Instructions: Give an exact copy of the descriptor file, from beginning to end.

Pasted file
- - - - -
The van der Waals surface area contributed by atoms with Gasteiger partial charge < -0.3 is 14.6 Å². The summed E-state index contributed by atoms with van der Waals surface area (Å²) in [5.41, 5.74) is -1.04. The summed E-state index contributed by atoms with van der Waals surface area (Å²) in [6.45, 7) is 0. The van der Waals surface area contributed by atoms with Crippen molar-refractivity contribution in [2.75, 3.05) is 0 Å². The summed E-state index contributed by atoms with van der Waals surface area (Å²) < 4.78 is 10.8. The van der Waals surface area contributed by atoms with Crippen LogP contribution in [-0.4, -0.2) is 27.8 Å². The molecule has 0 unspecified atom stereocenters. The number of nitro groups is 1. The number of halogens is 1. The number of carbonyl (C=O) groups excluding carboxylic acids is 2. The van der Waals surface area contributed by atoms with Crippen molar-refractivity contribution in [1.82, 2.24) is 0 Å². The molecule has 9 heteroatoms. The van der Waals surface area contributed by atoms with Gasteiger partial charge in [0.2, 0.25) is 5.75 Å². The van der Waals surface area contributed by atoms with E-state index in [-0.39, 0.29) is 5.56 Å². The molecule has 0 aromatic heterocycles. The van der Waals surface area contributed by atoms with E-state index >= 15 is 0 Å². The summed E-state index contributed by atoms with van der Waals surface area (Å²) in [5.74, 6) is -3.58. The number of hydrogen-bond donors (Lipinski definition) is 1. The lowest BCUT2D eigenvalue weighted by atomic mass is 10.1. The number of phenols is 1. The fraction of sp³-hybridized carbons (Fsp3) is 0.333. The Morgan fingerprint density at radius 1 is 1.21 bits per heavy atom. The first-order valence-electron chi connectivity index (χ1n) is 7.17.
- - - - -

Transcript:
The van der Waals surface area contributed by atoms with Gasteiger partial charge < -0.3 is 14.6 Å². The summed E-state index contributed by atoms with van der Waals surface area (Å²) in [5.41, 5.74) is -1.04. The summed E-state index contributed by atoms with van der Waals surface area (Å²) in [6.45, 7) is 0. The van der Waals surface area contributed by atoms with Crippen molar-refractivity contribution in [2.75, 3.05) is 0 Å². The summed E-state index contributed by atoms with van der Waals surface area (Å²) < 4.78 is 10.8. The van der Waals surface area contributed by atoms with Crippen LogP contribution in [-0.4, -0.2) is 27.8 Å². The molecule has 0 unspecified atom stereocenters. The number of nitro groups is 1. The number of halogens is 1. The number of carbonyl (C=O) groups excluding carboxylic acids is 2. The van der Waals surface area contributed by atoms with Crippen molar-refractivity contribution in [1.82, 2.24) is 0 Å². The molecule has 9 heteroatoms. The van der Waals surface area contributed by atoms with Gasteiger partial charge in [0.2, 0.25) is 5.75 Å². The van der Waals surface area contributed by atoms with E-state index in [-0.39, 0.29) is 5.56 Å². The molecule has 0 aromatic heterocycles. The van der Waals surface area contributed by atoms with E-state index >= 15 is 0 Å². The summed E-state index contributed by atoms with van der Waals surface area (Å²) in [5.74, 6) is -3.58. The number of hydrogen-bond donors (Lipinski definition) is 1. The lowest BCUT2D eigenvalue weighted by atomic mass is 10.1. The number of phenols is 1. The fraction of sp³-hybridized carbons (Fsp3) is 0.333. The Morgan fingerprint density at radius 1 is 1.21 bits per heavy atom. The first-order valence-electron chi connectivity index (χ1n) is 7.17.